Columbia is not alone in this meritless method of selecting students. This is because elite institutions – schools that once admitted the kind of young adults who spent their childhoods excelling in academics, athletics, extracurriculars and philanthropy – apparently now more greatly prize a pubescent community organizer than a dutiful Eagle Scout.

Students have taken notice. A report from National Association for College Admissions Counseling found that even as early as 2018, admissions officers throughout the country saw a spike in activism-focused college essays. The increase was especially dramatic among the most select schools.

These mini-Guevaras are carefully formed at activism incubators, including social justice summer camps like YEA Camp, which brags that kids who participate in their organizing and training can overcome subpar academic performances to win admission to their dream schools. Institutions then “contextualize this in the same way that extracurricular activities or volunteer experiences are weighed,” Burcak Deniz Cakir, founder of college counseling firm EdMission Possible, told U.S. News and World Report in 2020.

This isn’t a natural phenomenon. Schools have reimagined the application process to glorify activism above achievement. In fact, universities now offer activism-oriented admissions essay prompts, like the University of Richmond, which asks 17-year-old applicants, “What is an action or policy you might propose to address an issue of social injustice in your school or local community, or on a national or global scale?

Jack Petocz, a freshman who was expelled for his unlawful demonstration at Vanderbilt University in April, told the Associated Press that “protesting in high school was what helped him get into Vanderbilt and secure a merit scholarship for activists and organizers.” Petocz even dedicated his admissions essay to detailing his efforts to organize walkouts opposing Gov. Ron DeSantis’s policies on LGBTQ issues.

As with most problems in higher education, the blame lay squarely with the administrators who, with an unfailing devotion to their ideology and in competition with their peers at other institutions, create educational ecosystems that leave students bored, unchallenged and infantilized. Then, these bureaucrats fill the dorm rooms and classrooms with hordes of maladjusted children, only mere moments away from being “triggered” into tantrum. And should they build up enough courage to even confront the pests interrupting the delivery of education, administrators, like those who conducted James’s interview, do everything in their power to avoid actually holding them accountable, much less imposing any meaningful punishment on them.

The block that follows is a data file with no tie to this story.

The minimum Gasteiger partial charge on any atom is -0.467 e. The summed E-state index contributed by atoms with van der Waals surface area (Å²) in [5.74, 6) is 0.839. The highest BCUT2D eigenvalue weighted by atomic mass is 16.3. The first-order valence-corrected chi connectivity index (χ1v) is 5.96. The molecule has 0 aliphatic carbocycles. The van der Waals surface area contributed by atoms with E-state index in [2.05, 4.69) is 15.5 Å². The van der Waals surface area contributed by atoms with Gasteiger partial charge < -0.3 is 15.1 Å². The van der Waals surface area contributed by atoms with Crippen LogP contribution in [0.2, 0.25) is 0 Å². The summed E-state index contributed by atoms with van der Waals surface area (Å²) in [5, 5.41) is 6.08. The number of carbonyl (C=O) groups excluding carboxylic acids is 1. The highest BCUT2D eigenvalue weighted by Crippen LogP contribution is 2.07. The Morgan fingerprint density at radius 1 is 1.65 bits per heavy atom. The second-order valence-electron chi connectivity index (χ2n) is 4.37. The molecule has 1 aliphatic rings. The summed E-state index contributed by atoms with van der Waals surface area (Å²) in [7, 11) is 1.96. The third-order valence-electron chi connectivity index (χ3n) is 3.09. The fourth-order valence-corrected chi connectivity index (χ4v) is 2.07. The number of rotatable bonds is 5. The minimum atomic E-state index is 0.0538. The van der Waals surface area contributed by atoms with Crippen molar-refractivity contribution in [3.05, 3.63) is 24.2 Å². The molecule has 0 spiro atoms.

The normal students – the ones who go to college to receive an education and prepare them for professional life after it – are the real victims. They simply want to go to class, study for finals, hang out with their friends and eat in the cafeteria. Instead, they’re forced to endure night-long pounding from drum circles and keffiyeh-clad mobs blocking their entry to the library, as though it made any difference at all to what is happening in the Middle East. And if they’re Jewish, they live in constant fear for their safety and well-being, relegated to refugee status on their own campuses in 21st century America.

Meanwhile, hapless college bureaucrats are held hostage by the activists they’ve spent their careers cultivating. The same extremists they’ve patiently coddled have repaid the favor by trashing their campuses and terrorizing their students, inviting scorn from lawmakers and disgust from the public. Donors and alumni, utterly embarrassed by the ordeal, are pressuring governing boards to overhaul university administration, while parents of high-performing students, Jewish or not, are steering their children from their campuses.

When the last tent has been swept away, the protest signs are in the dumpster and the drum circle has gone silent, once-great universities will be diminished and derided. And they will have no one to blame but themselves.

Ellen Carmichael is the founder and president of The Lafayette Company, a Washington, D.C.-based political communications firm.

This article was originally published by RealClearPolicy and made available via RealClearWire.